Jewish tradition comes down decidedly on the side of science. One of the primary values in Jewish legal thought: Pikuach nefesh, saving a life, overrides almost every other religious mitzvah.
Related Blog Posts on COVID-19
Meghann Hennen, a Jewish preschool teacher based in Cleveland, OH, discovered challah's incredible impact on her life firsthand when she decided to start her own challah business on Instagram... in the midst of the pandemic.
During this pandemic, I was determined that my hero receive his medal in person – and I could think of no better location for his medal presentation than the top of the mountain where he rescued me,
One day, we too will be able remove our masks. It will take longer than we hoped for, but it will happen. The journey from here to there will be hard, laden with loss and sorrow, but we will make it. The road to healing and catharsis will not be a clear and steady progression, but rather, like that of Joseph and his brothers, filled with moments when it seems as if for every step forward there are two steps back.
No matter what we face in the world right now, we still can thank God for what we have – including the blessing of each new day and the hope for a brighter tomorrow.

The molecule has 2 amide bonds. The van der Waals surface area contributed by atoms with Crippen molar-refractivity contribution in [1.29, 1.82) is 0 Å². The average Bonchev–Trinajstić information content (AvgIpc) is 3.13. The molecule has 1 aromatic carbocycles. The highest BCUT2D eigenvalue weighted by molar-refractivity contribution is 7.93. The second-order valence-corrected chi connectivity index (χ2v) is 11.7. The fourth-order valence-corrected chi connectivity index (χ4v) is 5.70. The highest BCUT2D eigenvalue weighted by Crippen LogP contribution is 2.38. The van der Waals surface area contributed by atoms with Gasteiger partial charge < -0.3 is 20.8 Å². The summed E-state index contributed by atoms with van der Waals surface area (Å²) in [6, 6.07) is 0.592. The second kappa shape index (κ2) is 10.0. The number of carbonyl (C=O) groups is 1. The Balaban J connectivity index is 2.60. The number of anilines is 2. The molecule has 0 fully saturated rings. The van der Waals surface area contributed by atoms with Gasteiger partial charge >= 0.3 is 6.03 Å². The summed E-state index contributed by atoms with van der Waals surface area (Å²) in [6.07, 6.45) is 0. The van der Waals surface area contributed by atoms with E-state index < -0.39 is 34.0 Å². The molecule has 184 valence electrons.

No one ever said that being grateful would be easy; indeed, it can be difficult to be thankful when we have lost so much. Modim anchunu lach, Grateful are we to all those whose have helped us to persevere through this crisis.
In addressing epidemics, there are a number of provisions of Jewish law directly relevant to challenges we face today. The spirit of these laws and their wisdom speaks across the centuries to us now.
Gathering in grief gives us a window into the blessings of life. Jewish tradition does this so well – which makes it all the more difficult to cope with loss in the time of COVID-19.
I told them, "As someone who is in the process of return to Temple Israel, I wanted to briefly share what a meaningful experience I had for Rosh HaShanah and Yom Kippur services."
“I was in NFTY!” a stranger told me, spotting my years-old T-shirt. This feeling of knowing all of us, that we truly did meet at Sinai, or at least a camp, provides comfort during uncomfortable times.